Landfill use

    About 35% of municipal solid waste (before recycling) by weight is paper and paper products.]

    Water and air pollution

    The United States Environmental Protection Agency (EPA) has found that recycling causes 35% less water pollution and 74% less air pollution than making virgin paper.] Pulp mills can be sources of both air and water pollution, especially if they are producing bleached pulp. Modern mills produce considerably less pollution than those of a few decades ago. Recycling paper decreases the demand for virgin pulp, thus reducing the overall amount of air and water pollution associated with paper manufacture. Recycled pulp can be bleached with the same chemicals used to bleach virgin pulp, but hydrogen peroxide and sodium hydrosulfite are the most common bleaching agents. Recycled pulp, or paper made from it, is known as PCF (process chlorine free) if no chlorine-containing compounds were used in the recycling process.] However, recycling mills may have polluting by-products like sludge. De-inking at Cross Pointe's Miami, Ohio mill results in sludge weighing 22% of the weight of wastepaper recycled.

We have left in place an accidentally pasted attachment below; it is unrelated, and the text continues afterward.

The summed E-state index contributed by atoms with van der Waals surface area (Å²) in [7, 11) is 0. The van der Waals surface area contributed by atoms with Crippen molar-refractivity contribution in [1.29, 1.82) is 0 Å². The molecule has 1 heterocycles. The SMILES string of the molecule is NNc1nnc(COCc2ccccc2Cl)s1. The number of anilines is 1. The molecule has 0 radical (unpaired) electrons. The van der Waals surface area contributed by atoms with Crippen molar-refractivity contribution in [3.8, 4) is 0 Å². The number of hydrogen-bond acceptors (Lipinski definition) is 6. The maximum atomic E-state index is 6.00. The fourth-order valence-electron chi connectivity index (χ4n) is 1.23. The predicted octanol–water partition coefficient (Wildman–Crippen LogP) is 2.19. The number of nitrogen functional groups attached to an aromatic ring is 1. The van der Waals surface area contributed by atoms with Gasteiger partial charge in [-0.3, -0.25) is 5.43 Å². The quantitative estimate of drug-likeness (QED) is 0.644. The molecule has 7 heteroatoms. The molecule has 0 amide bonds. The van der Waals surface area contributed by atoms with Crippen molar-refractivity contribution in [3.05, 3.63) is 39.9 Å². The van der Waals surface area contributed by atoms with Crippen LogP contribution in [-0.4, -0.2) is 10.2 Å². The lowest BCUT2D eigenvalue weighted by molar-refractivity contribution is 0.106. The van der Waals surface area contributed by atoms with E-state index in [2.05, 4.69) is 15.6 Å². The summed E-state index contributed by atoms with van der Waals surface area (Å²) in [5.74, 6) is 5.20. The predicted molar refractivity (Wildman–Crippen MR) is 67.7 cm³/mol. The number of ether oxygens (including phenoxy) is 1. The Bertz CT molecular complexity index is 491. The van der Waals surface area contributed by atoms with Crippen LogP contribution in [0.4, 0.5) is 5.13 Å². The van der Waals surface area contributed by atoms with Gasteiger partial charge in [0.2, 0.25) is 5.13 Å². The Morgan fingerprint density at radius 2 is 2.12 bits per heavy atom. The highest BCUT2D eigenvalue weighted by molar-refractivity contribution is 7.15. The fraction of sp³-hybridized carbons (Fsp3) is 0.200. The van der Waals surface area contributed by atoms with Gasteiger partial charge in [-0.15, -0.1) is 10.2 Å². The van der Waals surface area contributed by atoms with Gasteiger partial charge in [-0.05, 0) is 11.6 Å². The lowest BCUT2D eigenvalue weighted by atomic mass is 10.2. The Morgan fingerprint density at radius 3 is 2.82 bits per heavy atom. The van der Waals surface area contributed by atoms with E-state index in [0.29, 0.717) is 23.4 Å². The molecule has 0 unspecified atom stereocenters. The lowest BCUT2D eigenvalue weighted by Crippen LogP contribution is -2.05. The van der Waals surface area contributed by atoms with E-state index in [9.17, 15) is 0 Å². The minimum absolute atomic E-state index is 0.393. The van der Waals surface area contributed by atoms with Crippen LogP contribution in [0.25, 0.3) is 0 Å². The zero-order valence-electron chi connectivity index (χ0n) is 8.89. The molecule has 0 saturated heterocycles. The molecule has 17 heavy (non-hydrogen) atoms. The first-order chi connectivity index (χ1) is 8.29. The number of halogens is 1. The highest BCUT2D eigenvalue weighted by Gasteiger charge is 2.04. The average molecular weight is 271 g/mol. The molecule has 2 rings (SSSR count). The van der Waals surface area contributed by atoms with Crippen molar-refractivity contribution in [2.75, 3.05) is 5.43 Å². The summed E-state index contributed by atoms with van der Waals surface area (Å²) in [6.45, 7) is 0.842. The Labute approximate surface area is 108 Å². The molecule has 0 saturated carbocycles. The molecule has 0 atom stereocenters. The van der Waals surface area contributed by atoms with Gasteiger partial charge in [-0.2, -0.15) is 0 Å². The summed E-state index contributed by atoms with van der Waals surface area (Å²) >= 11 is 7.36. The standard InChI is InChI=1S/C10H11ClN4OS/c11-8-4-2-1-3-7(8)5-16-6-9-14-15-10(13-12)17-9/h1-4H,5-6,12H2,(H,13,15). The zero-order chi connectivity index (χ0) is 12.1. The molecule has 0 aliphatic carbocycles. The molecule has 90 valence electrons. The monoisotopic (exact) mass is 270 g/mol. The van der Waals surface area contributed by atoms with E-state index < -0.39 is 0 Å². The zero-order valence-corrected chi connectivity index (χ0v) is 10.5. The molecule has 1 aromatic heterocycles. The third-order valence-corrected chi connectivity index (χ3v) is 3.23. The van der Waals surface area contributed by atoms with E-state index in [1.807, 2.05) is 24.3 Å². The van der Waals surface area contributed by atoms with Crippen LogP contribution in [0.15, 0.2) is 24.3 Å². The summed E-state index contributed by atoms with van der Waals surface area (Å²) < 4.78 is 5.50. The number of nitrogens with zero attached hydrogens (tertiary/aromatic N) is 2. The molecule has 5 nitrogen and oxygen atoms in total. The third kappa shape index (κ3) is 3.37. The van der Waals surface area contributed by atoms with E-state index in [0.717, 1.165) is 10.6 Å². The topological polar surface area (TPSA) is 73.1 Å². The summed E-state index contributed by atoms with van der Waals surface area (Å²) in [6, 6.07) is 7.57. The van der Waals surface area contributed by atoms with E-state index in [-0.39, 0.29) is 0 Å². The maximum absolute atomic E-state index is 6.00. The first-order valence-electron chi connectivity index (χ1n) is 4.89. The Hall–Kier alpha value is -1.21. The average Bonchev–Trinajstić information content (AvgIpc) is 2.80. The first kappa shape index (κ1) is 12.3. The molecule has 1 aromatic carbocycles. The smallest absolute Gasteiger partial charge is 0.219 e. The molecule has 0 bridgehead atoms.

Recycling facts and figures

    n the mid-19th century, there was an increased demand for books and writing material. Up to that time, paper manufacturers had used discarded linen rags for paper, but supply could not keep up with the increased demand. Books were bought at auctions for the purpose of recycling fiber content into new paper, at least in the United Kingdom, by the beginning of the 19th century.
    Internationally, about half of all recovered paper comes from converting losses (pre-consumer recycling), such as shavings and unsold periodicals; approximately one third comes from household or post-consumer waste.
    Some statistics on paper consumption:
    • The average per capita paper use worldwide was 110 pounds (50 kg).
    • It is estimated that 95% of business information is still stored on paper.
    • Recycling 1 short ton (0.91 t) of paper saves 17 mature trees, 7 thousand US gallons (26 m3) of water, 3 cubic yards (2.3 m3) of landfill space, 2 barrels of oil (84 US gal or 320 l), and 4,100 kilowatt-hours (15 GJ) of electricity – enough energy to power the average American home for six months.
    • Although paper is traditionally identified with reading and writing, communications has now been replaced by packaging as the single largest category of paper use at 41% of all paper used.